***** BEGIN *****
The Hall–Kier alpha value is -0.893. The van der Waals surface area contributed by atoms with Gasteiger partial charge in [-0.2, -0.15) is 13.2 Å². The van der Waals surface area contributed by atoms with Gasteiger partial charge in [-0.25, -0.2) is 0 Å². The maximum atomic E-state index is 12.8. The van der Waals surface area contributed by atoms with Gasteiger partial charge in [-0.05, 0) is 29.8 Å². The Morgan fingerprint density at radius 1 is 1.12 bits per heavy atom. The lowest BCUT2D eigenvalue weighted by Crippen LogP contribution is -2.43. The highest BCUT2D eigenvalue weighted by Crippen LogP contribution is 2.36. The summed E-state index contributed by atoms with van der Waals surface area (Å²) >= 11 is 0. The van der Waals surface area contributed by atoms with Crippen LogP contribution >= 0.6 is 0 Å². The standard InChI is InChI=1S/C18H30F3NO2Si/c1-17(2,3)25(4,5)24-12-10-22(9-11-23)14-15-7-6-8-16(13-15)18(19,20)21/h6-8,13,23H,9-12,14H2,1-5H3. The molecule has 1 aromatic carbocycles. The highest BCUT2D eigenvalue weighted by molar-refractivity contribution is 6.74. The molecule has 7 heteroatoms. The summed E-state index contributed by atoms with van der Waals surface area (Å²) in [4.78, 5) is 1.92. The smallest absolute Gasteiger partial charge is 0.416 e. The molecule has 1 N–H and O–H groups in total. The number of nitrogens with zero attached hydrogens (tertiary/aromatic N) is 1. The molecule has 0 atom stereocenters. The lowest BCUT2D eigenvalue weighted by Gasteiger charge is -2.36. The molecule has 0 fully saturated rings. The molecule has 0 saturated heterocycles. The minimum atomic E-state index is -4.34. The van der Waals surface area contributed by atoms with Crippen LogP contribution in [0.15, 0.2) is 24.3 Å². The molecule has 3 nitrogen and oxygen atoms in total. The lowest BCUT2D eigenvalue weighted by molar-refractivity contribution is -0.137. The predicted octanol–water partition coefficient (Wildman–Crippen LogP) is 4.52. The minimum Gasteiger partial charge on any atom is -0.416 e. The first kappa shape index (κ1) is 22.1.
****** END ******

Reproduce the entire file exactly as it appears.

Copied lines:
The Hall–Kier alpha value is -0.893. The van der Waals surface area contributed by atoms with Gasteiger partial charge in [-0.2, -0.15) is 13.2 Å². The van der Waals surface area contributed by atoms with Gasteiger partial charge in [-0.25, -0.2) is 0 Å². The maximum atomic E-state index is 12.8. The van der Waals surface area contributed by atoms with Gasteiger partial charge in [-0.05, 0) is 29.8 Å². The Morgan fingerprint density at radius 1 is 1.12 bits per heavy atom. The lowest BCUT2D eigenvalue weighted by Crippen LogP contribution is -2.43. The highest BCUT2D eigenvalue weighted by Crippen LogP contribution is 2.36. The summed E-state index contributed by atoms with van der Waals surface area (Å²) >= 11 is 0. The van der Waals surface area contributed by atoms with Crippen LogP contribution >= 0.6 is 0 Å². The standard InChI is InChI=1S/C18H30F3NO2Si/c1-17(2,3)25(4,5)24-12-10-22(9-11-23)14-15-7-6-8-16(13-15)18(19,20)21/h6-8,13,23H,9-12,14H2,1-5H3. The molecule has 1 aromatic carbocycles. The highest BCUT2D eigenvalue weighted by molar-refractivity contribution is 6.74. The molecule has 7 heteroatoms. The summed E-state index contributed by atoms with van der Waals surface area (Å²) in [4.78, 5) is 1.92. The smallest absolute Gasteiger partial charge is 0.416 e. The molecule has 1 N–H and O–H groups in total. The number of nitrogens with zero attached hydrogens (tertiary/aromatic N) is 1. The molecule has 0 atom stereocenters. The lowest BCUT2D eigenvalue weighted by Gasteiger charge is -2.36. The molecule has 0 fully saturated rings. The molecule has 0 saturated heterocycles. The minimum atomic E-state index is -4.34. The van der Waals surface area contributed by atoms with Crippen LogP contribution in [0.15, 0.2) is 24.3 Å². The molecule has 3 nitrogen and oxygen atoms in total. The lowest BCUT2D eigenvalue weighted by molar-refractivity contribution is -0.137. The predicted octanol–water partition coefficient (Wildman–Crippen LogP) is 4.52. The minimum Gasteiger partial charge on any atom is -0.416 e. The first kappa shape index (κ1) is 22.1.